On Tuesday I had the privilege and the pleasure of serving as a judge on the health panel at the South by Southwest Accelerator. It's a great gig, getting to hear pitches from three startup companies that had been winnowed down from a field of dozens. And the companies were terrific—each is tackling an important challenge with imaginative solutions and great technology.
First up was Simplee. Simplee is positioning itself as the Mint.com of health care expenses. They've developed a service that reads through your insurance company accounts and displays your medical expenses in dashboard form—how much each family member has spent toward their annual deductible, for example. They also explain the unexplainable—the "explanation" of benefits (EOB) statements we always get from our insurance companies, showing you what insurance covers, what you have to pay out of pocket, and why. I'm on record (at last year’s Heath 2.0 conference) as saying that if Simplee can pull this off, co-founder Tomer Shomal should get a Nobel prize. While maybe not getting to that level of hyperbole, anyone who has regularly waded through these EOBs can relate to what I'm saying. They're starting with this basic problem of tracking and explaining expenses, but have the potential to go much further—facilitating bill payments, offering context-sensitive preventive reminders, and, as they get enough data, enabling comparison shopping for medical procedures. Best of all, you can try it today—Simplee.com.
Ginger.io then came on. As I've written before, I believe that the data we can capture about our day-to-day lives (observations of daily living) can greatly inform the care we receive and, as researchers start to mine it, it will become the source of new knowledge about what makes us healthy or sick. (Pioneer's Project HealthDesign has been focusing on this opportunity for the last couple of years and will soon have some research results to share.) Ginger.io focuses on a particular slice of this data—the data stored on our smartphones. They can capture social activity (calls, texts), geographic movement (GPS) and physical movement through accelerometers. Their twist is that they're really smart about processing the data and finding meaning in it. They're able to establish a behavioral signature and then identify any deviations from it, which can be important feedback for the user but also potentially for a clinician trying to improve a patient's health. Ginger.io is a spinoff from Sandy Pentland's lab at MIT (see his Pioneer- funded paper on reality mining) and by focusing on the smartphone data, they're avoiding the challenge of getting people to record anything—it's all passively collected. Currently, they're working through researchers and early adopter physicians.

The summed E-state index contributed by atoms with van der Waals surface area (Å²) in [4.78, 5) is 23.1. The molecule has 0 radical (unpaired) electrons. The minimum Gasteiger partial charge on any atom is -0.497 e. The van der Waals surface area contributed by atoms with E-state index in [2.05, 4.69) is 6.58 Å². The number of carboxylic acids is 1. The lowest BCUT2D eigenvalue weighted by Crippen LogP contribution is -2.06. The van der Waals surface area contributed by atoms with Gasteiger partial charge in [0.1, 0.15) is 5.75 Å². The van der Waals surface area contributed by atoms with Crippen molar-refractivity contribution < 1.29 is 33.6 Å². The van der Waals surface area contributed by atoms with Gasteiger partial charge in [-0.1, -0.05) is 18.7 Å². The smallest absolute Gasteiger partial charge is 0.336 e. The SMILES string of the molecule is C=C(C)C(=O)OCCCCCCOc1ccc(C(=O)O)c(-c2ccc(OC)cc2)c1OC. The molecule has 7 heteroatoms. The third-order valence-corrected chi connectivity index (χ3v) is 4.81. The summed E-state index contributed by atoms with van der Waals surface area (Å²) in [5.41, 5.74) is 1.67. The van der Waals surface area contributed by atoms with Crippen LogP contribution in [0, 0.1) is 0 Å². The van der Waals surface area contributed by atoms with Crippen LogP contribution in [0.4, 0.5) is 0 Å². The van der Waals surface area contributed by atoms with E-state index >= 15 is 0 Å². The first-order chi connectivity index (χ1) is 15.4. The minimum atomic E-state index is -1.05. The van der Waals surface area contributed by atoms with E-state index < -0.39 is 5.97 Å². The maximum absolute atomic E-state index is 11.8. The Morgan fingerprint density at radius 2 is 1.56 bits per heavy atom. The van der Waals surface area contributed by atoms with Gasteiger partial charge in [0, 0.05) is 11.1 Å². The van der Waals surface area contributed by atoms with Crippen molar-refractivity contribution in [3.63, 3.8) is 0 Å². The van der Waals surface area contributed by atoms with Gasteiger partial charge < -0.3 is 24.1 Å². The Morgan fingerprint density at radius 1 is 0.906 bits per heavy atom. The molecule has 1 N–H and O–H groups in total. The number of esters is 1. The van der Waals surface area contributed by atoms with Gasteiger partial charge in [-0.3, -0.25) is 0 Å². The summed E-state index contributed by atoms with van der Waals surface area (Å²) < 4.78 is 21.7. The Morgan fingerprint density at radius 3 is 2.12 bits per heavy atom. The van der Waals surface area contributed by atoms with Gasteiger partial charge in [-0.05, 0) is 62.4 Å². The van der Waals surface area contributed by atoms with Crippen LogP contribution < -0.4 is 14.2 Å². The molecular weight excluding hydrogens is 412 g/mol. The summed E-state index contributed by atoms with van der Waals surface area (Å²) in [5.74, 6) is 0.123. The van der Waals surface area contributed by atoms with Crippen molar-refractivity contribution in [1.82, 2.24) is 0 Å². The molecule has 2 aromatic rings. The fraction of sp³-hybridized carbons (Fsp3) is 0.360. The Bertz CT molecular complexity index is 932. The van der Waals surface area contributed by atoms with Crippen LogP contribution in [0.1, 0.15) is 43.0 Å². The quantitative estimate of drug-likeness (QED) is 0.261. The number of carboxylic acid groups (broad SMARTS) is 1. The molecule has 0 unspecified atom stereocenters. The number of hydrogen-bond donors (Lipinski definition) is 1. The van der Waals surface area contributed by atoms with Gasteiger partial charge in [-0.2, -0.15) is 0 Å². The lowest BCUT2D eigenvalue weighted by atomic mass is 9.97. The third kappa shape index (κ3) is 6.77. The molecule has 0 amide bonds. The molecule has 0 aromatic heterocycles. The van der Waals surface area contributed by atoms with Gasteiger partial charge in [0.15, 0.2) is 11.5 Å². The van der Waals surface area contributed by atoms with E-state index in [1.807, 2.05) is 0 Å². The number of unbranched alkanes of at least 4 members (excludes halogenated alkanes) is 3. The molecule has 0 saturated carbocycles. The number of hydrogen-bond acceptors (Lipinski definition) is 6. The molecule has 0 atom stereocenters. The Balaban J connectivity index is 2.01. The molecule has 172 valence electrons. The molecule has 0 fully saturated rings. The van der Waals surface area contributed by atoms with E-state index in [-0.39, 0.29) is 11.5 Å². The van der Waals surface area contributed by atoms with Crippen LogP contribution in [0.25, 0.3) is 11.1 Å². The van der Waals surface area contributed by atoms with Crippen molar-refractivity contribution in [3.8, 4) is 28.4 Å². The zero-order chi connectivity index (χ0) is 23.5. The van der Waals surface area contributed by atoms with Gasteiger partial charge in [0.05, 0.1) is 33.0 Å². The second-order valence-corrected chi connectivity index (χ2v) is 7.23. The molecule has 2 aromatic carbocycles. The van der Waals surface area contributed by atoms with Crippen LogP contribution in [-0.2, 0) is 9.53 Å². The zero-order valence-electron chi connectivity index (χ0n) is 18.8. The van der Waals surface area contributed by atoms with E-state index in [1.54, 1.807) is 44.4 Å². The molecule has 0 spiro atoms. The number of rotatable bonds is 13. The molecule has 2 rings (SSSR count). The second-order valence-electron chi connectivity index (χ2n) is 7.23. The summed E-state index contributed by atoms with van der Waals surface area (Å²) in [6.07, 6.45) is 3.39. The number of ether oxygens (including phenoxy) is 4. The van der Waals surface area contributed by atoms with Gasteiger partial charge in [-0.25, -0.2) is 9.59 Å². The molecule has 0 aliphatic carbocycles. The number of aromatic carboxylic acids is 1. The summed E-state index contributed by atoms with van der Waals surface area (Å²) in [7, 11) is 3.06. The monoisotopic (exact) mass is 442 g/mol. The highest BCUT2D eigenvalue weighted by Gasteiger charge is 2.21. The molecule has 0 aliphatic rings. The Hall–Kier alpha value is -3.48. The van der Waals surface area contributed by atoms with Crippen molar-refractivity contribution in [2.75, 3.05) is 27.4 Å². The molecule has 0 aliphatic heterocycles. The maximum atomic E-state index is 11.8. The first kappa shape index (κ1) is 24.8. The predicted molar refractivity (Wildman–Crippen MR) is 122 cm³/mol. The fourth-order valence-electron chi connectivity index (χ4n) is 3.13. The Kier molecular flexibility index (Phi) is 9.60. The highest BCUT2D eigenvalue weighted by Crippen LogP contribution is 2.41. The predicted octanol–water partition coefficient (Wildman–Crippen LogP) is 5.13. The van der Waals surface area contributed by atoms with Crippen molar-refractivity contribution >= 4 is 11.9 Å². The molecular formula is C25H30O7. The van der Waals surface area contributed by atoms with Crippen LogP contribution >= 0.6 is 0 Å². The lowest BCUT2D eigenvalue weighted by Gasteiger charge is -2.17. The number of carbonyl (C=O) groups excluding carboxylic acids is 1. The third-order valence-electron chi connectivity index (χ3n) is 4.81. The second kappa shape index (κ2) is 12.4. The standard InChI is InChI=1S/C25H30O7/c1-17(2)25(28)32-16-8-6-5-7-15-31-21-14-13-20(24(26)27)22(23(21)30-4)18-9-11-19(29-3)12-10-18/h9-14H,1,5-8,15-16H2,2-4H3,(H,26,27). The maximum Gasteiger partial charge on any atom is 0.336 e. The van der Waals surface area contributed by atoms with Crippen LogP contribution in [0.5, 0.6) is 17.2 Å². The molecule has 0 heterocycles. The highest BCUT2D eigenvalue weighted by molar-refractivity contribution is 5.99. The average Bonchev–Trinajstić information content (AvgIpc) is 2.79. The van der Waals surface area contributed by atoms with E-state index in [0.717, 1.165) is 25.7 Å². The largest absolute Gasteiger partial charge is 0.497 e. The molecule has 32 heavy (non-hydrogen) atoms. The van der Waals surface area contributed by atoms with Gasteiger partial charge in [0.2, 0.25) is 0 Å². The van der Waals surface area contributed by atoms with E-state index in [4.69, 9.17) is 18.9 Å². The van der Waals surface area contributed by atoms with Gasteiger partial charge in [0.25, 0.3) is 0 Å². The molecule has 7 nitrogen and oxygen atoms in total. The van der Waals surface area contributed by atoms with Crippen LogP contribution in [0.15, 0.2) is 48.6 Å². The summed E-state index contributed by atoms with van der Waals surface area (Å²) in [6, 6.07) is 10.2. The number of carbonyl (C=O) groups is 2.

The third and final presenter was Medify, which is working to bridge the gap between very high health information resources like WebMD and the medical literature. They have a robust natural language processing operation that is "reading" (crawling?) all the medical literature and coding it (i.e. intervention, disease, study population, conclusions and other attributes). The user can then get a summary along the lines of 15 studies on a total of 3,000 subjects, five of the studies showed that the intervention was safe and four showed that it was effective. You can then drill down and look at more detail and other dimensions like freshness of the research. I'm not doing it justice with this summary— you need to see it for yourself to get a feel for it. The key is that it takes the complexity of the literature on any given condition and/or treatment and starts to tame that complexity, which, as anyone who has gone Googling in search of deeper medical knowledge can attest, is a big deal. Like Simplee, you can use Medify today at medify.com.
Three exciting companies—each with the potential to bring great value to important challenges in health and health care in very different ways. In the end, the winner was... Ginger.io. Congrats to Anmol and Karan for the win, but also to the teams at Simplee and Medify for their creativity, ingenuity and terrific progress so far. These companies, along with seven other excellent candidates, are cause for optimism.